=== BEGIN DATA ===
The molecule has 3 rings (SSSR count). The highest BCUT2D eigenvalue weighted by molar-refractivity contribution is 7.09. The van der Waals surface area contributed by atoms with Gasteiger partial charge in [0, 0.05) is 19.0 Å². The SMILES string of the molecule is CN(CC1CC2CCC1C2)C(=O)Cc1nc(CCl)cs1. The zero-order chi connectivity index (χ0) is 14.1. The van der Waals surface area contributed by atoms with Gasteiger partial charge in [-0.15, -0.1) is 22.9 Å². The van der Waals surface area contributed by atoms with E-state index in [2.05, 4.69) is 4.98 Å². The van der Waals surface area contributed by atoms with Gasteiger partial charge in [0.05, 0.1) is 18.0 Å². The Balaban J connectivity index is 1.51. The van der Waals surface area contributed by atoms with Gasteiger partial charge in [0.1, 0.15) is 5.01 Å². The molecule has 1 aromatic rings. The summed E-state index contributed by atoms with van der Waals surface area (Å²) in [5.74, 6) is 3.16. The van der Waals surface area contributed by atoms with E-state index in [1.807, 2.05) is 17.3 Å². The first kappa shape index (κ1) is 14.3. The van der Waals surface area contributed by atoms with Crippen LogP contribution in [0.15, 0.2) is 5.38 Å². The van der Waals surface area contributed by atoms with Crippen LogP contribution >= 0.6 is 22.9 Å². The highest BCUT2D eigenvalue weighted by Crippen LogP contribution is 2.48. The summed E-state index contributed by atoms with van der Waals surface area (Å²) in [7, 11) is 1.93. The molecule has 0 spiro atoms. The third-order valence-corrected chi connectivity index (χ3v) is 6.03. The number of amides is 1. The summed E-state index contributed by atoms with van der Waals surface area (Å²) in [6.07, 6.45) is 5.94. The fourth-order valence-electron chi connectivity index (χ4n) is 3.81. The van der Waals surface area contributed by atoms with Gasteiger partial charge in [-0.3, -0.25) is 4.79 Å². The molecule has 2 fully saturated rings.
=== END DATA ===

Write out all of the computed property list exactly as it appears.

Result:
The molecule has 3 rings (SSSR count). The highest BCUT2D eigenvalue weighted by molar-refractivity contribution is 7.09. The van der Waals surface area contributed by atoms with Gasteiger partial charge in [0, 0.05) is 19.0 Å². The SMILES string of the molecule is CN(CC1CC2CCC1C2)C(=O)Cc1nc(CCl)cs1. The zero-order chi connectivity index (χ0) is 14.1. The van der Waals surface area contributed by atoms with Gasteiger partial charge in [-0.15, -0.1) is 22.9 Å². The van der Waals surface area contributed by atoms with E-state index in [2.05, 4.69) is 4.98 Å². The van der Waals surface area contributed by atoms with Gasteiger partial charge in [0.05, 0.1) is 18.0 Å². The Balaban J connectivity index is 1.51. The van der Waals surface area contributed by atoms with Gasteiger partial charge in [0.1, 0.15) is 5.01 Å². The molecule has 1 aromatic rings. The summed E-state index contributed by atoms with van der Waals surface area (Å²) in [5.74, 6) is 3.16. The van der Waals surface area contributed by atoms with E-state index in [1.807, 2.05) is 17.3 Å². The first kappa shape index (κ1) is 14.3. The van der Waals surface area contributed by atoms with Crippen LogP contribution in [0.15, 0.2) is 5.38 Å². The van der Waals surface area contributed by atoms with Crippen LogP contribution >= 0.6 is 22.9 Å². The highest BCUT2D eigenvalue weighted by Crippen LogP contribution is 2.48. The summed E-state index contributed by atoms with van der Waals surface area (Å²) in [7, 11) is 1.93. The molecule has 0 spiro atoms. The third-order valence-corrected chi connectivity index (χ3v) is 6.03. The number of amides is 1. The summed E-state index contributed by atoms with van der Waals surface area (Å²) in [6.07, 6.45) is 5.94. The fourth-order valence-electron chi connectivity index (χ4n) is 3.81. The van der Waals surface area contributed by atoms with Gasteiger partial charge in [-0.3, -0.25) is 4.79 Å². The molecule has 2 fully saturated rings.